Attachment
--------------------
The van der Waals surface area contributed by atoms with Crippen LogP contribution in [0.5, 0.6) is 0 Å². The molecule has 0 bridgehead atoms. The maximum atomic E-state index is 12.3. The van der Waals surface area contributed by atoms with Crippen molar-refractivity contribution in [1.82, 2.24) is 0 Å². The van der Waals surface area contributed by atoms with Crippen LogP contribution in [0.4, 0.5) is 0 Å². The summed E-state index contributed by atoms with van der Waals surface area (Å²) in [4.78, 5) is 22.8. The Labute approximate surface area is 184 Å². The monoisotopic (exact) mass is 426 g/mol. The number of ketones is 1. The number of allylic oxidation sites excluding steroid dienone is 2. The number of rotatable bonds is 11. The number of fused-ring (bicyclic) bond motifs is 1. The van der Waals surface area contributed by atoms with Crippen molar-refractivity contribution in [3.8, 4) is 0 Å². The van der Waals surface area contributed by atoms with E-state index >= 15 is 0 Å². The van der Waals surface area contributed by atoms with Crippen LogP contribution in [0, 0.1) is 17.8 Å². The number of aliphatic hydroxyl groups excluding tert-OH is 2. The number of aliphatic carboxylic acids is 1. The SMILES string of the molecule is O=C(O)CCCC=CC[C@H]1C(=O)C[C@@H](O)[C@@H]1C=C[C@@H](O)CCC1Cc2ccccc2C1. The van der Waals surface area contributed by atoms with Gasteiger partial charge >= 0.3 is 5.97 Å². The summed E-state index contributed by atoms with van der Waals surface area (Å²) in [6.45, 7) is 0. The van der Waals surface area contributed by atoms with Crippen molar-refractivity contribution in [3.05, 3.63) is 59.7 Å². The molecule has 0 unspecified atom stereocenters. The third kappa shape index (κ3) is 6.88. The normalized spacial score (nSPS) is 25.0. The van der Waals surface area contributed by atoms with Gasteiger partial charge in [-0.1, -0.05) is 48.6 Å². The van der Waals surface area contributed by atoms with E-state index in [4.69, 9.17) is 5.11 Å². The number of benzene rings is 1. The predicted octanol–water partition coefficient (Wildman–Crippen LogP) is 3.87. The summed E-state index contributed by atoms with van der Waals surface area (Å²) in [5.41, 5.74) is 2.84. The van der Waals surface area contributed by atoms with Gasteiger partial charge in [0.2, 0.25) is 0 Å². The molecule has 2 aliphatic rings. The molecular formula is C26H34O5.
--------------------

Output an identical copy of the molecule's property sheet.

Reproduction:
The van der Waals surface area contributed by atoms with Crippen LogP contribution in [0.5, 0.6) is 0 Å². The molecule has 0 bridgehead atoms. The maximum atomic E-state index is 12.3. The van der Waals surface area contributed by atoms with Crippen molar-refractivity contribution in [1.82, 2.24) is 0 Å². The van der Waals surface area contributed by atoms with Crippen LogP contribution in [0.4, 0.5) is 0 Å². The summed E-state index contributed by atoms with van der Waals surface area (Å²) in [4.78, 5) is 22.8. The Labute approximate surface area is 184 Å². The monoisotopic (exact) mass is 426 g/mol. The number of ketones is 1. The number of allylic oxidation sites excluding steroid dienone is 2. The number of rotatable bonds is 11. The number of fused-ring (bicyclic) bond motifs is 1. The van der Waals surface area contributed by atoms with Crippen molar-refractivity contribution in [3.8, 4) is 0 Å². The van der Waals surface area contributed by atoms with E-state index >= 15 is 0 Å². The van der Waals surface area contributed by atoms with Crippen LogP contribution in [0, 0.1) is 17.8 Å². The number of aliphatic hydroxyl groups excluding tert-OH is 2. The number of aliphatic carboxylic acids is 1. The SMILES string of the molecule is O=C(O)CCCC=CC[C@H]1C(=O)C[C@@H](O)[C@@H]1C=C[C@@H](O)CCC1Cc2ccccc2C1. The van der Waals surface area contributed by atoms with Gasteiger partial charge >= 0.3 is 5.97 Å². The summed E-state index contributed by atoms with van der Waals surface area (Å²) in [6.45, 7) is 0. The van der Waals surface area contributed by atoms with Crippen molar-refractivity contribution in [3.05, 3.63) is 59.7 Å². The molecule has 0 unspecified atom stereocenters. The third kappa shape index (κ3) is 6.88. The normalized spacial score (nSPS) is 25.0. The van der Waals surface area contributed by atoms with Gasteiger partial charge in [-0.1, -0.05) is 48.6 Å². The van der Waals surface area contributed by atoms with E-state index in [4.69, 9.17) is 5.11 Å². The number of benzene rings is 1. The predicted octanol–water partition coefficient (Wildman–Crippen LogP) is 3.87. The summed E-state index contributed by atoms with van der Waals surface area (Å²) in [5.41, 5.74) is 2.84. The van der Waals surface area contributed by atoms with Gasteiger partial charge in [0.2, 0.25) is 0 Å². The molecule has 2 aliphatic rings. The molecular formula is C26H34O5.